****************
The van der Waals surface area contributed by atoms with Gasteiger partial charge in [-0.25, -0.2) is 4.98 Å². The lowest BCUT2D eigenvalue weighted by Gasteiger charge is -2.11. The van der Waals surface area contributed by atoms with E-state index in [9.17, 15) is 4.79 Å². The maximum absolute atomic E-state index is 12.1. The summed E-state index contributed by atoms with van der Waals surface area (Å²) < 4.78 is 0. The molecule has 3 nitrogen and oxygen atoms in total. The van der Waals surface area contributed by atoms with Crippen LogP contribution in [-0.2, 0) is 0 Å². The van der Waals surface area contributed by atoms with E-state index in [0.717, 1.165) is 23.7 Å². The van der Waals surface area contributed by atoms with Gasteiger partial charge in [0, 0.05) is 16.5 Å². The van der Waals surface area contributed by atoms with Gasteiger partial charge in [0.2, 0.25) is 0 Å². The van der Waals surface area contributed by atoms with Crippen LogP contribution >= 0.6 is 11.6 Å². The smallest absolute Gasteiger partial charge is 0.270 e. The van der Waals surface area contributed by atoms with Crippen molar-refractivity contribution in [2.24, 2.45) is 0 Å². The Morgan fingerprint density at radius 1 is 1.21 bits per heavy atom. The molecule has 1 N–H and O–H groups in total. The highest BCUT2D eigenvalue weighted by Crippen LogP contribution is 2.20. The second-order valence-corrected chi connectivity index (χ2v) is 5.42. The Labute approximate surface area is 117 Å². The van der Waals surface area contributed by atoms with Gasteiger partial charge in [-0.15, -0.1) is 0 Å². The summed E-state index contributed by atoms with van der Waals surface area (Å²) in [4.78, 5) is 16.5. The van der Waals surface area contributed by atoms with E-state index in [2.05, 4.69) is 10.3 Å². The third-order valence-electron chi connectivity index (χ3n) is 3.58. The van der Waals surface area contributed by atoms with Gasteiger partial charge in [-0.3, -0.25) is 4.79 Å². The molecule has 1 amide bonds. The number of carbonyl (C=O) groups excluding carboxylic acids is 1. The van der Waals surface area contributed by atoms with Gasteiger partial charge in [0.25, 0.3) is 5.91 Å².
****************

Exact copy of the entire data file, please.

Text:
The van der Waals surface area contributed by atoms with Gasteiger partial charge in [-0.25, -0.2) is 4.98 Å². The lowest BCUT2D eigenvalue weighted by Gasteiger charge is -2.11. The van der Waals surface area contributed by atoms with E-state index in [9.17, 15) is 4.79 Å². The maximum absolute atomic E-state index is 12.1. The summed E-state index contributed by atoms with van der Waals surface area (Å²) < 4.78 is 0. The molecule has 3 nitrogen and oxygen atoms in total. The van der Waals surface area contributed by atoms with Crippen LogP contribution in [-0.2, 0) is 0 Å². The van der Waals surface area contributed by atoms with E-state index in [0.717, 1.165) is 23.7 Å². The van der Waals surface area contributed by atoms with Gasteiger partial charge in [0, 0.05) is 16.5 Å². The van der Waals surface area contributed by atoms with Gasteiger partial charge in [0.2, 0.25) is 0 Å². The van der Waals surface area contributed by atoms with Crippen LogP contribution >= 0.6 is 11.6 Å². The smallest absolute Gasteiger partial charge is 0.270 e. The van der Waals surface area contributed by atoms with Crippen molar-refractivity contribution in [2.24, 2.45) is 0 Å². The Morgan fingerprint density at radius 1 is 1.21 bits per heavy atom. The molecule has 1 N–H and O–H groups in total. The highest BCUT2D eigenvalue weighted by Crippen LogP contribution is 2.20. The second-order valence-corrected chi connectivity index (χ2v) is 5.42. The Labute approximate surface area is 117 Å². The van der Waals surface area contributed by atoms with Gasteiger partial charge in [-0.15, -0.1) is 0 Å². The summed E-state index contributed by atoms with van der Waals surface area (Å²) in [4.78, 5) is 16.5. The van der Waals surface area contributed by atoms with E-state index in [2.05, 4.69) is 10.3 Å². The third-order valence-electron chi connectivity index (χ3n) is 3.58. The van der Waals surface area contributed by atoms with Gasteiger partial charge in [-0.3, -0.25) is 4.79 Å². The molecule has 1 amide bonds. The number of carbonyl (C=O) groups excluding carboxylic acids is 1. The van der Waals surface area contributed by atoms with Gasteiger partial charge in [0.25, 0.3) is 5.91 Å².